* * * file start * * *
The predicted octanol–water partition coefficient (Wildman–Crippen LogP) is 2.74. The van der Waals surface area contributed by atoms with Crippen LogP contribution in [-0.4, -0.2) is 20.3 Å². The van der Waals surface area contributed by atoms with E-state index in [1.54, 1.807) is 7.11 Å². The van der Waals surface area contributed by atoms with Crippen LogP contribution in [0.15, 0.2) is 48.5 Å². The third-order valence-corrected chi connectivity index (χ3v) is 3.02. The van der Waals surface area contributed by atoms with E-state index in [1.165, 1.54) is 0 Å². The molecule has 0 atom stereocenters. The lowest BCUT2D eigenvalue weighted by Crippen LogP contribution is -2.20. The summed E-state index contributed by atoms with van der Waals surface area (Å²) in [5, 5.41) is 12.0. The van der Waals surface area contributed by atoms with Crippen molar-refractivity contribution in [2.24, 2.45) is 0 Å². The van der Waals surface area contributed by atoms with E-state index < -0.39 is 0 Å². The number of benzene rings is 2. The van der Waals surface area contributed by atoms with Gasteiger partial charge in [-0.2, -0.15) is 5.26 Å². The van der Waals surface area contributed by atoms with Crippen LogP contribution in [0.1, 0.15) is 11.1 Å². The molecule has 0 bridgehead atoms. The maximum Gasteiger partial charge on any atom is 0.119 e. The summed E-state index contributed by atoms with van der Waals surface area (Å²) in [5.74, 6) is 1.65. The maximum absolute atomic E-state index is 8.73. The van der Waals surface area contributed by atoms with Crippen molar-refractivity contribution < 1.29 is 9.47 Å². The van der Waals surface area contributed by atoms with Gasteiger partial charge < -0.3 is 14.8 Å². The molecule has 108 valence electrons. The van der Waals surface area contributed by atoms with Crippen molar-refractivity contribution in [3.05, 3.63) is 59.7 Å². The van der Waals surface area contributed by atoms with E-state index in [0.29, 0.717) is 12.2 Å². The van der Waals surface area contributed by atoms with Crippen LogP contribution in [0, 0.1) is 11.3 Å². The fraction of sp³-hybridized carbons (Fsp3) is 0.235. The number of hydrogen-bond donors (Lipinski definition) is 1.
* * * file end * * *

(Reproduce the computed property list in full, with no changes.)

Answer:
The predicted octanol–water partition coefficient (Wildman–Crippen LogP) is 2.74. The van der Waals surface area contributed by atoms with Crippen LogP contribution in [-0.4, -0.2) is 20.3 Å². The van der Waals surface area contributed by atoms with E-state index in [1.54, 1.807) is 7.11 Å². The van der Waals surface area contributed by atoms with Crippen LogP contribution in [0.15, 0.2) is 48.5 Å². The third-order valence-corrected chi connectivity index (χ3v) is 3.02. The van der Waals surface area contributed by atoms with E-state index in [1.165, 1.54) is 0 Å². The molecule has 0 atom stereocenters. The lowest BCUT2D eigenvalue weighted by Crippen LogP contribution is -2.20. The summed E-state index contributed by atoms with van der Waals surface area (Å²) in [5, 5.41) is 12.0. The van der Waals surface area contributed by atoms with Crippen molar-refractivity contribution in [2.24, 2.45) is 0 Å². The van der Waals surface area contributed by atoms with E-state index < -0.39 is 0 Å². The number of benzene rings is 2. The van der Waals surface area contributed by atoms with Gasteiger partial charge in [-0.2, -0.15) is 5.26 Å². The van der Waals surface area contributed by atoms with Crippen LogP contribution in [0.1, 0.15) is 11.1 Å². The molecule has 0 bridgehead atoms. The maximum Gasteiger partial charge on any atom is 0.119 e. The summed E-state index contributed by atoms with van der Waals surface area (Å²) in [5.74, 6) is 1.65. The maximum absolute atomic E-state index is 8.73. The van der Waals surface area contributed by atoms with Crippen molar-refractivity contribution < 1.29 is 9.47 Å². The van der Waals surface area contributed by atoms with Gasteiger partial charge < -0.3 is 14.8 Å². The molecule has 108 valence electrons. The van der Waals surface area contributed by atoms with Crippen molar-refractivity contribution in [3.05, 3.63) is 59.7 Å². The van der Waals surface area contributed by atoms with E-state index in [0.29, 0.717) is 12.2 Å². The van der Waals surface area contributed by atoms with Crippen LogP contribution in [0, 0.1) is 11.3 Å². The fraction of sp³-hybridized carbons (Fsp3) is 0.235. The number of hydrogen-bond donors (Lipinski definition) is 1.